A village lost in time, Kampung Baru is an estate located in the heart of Malaysia's capital, Kuala Lumpur, which has resisted modern architectural development.
Located near the city center, the village is considered to be a potential real-estate gold mine.
So far, much of the village has resisted the modernization and development that has consumed the surrounding area.
However, as the value of the real estate the village sits upon steadily rises, more and more residents are selling off their land.
Photographer Kamal Sellehuddin has spent the last two years photographing inside Kampung Baru.
"I wanted to capture the original form and ambiance of the village, before it is -- seemingly, inevitably -- all taken apart," he says.
"This village is facing a fierce clash of cultures between the modern and traditional. We are beginning to see high-rise apartments creep into the area as well. Perhaps in a just a few short years, Kampung Baru as we know it will have changed entirely," says Sellehuddin.
"If you look carefully, each house has a different and unique design, dating back to before Malaysia's independence, which distinctly reflects Malay culture and heritage. No two houses look the same."
"Many of the Kampung Baru residents feel blessed. To them, it seems they have the best of both worlds."
"They are able to maintain their traditional way of life, while fully partaking in the benefits of development that surrounds them," Sellehuddin says.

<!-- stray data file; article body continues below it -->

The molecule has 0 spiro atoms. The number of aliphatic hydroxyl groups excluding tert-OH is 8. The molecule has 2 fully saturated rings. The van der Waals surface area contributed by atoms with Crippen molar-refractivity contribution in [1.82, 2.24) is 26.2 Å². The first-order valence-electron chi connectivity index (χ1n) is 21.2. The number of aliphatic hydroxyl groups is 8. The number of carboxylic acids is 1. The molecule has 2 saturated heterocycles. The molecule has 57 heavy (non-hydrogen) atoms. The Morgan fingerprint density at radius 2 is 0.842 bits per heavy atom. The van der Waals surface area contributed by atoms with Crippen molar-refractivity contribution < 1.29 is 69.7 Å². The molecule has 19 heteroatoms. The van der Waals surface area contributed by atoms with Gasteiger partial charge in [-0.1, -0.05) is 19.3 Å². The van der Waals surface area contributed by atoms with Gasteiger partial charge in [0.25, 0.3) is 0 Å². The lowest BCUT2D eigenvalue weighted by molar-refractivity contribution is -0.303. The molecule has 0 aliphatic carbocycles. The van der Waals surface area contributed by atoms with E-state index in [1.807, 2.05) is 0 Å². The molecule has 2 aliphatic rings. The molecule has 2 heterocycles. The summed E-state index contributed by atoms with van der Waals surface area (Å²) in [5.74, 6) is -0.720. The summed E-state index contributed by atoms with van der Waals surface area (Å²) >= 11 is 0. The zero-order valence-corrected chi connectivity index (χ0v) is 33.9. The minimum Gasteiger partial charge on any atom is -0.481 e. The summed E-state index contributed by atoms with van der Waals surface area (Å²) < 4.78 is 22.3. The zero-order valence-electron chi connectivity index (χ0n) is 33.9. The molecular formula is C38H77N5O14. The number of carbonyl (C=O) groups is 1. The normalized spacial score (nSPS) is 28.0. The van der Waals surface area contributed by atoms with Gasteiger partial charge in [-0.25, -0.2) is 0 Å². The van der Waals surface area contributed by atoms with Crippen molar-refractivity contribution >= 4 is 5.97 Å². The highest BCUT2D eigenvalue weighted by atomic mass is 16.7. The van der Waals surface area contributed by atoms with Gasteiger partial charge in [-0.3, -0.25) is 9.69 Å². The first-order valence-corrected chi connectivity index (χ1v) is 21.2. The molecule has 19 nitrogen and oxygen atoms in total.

"Malaysia's rapid urban development may have its benefits, however, Kampung Baru is a space that is special in its history and heritage."
"In its current state, it is unique, and it would be a shame to replace it with a sterile urban development with no local identity."
"Perhaps in a just a few short years, Kampung Baru as we know it will have changed entirely."
"These are our local traditions, our cultural practices, and we cannot afford to ignore the reality that surrounds this issue."
"I hope that people -- especially former and present Kampung Baru residents -- develop an awareness and a deeper appreciation."
"That they feel the need to protect the identity, heritage, culture and land that had been passed to them."
"It is my hope that my photos are able to, in some small way, contribute towards the fragile preservation of these homes," the photographer says.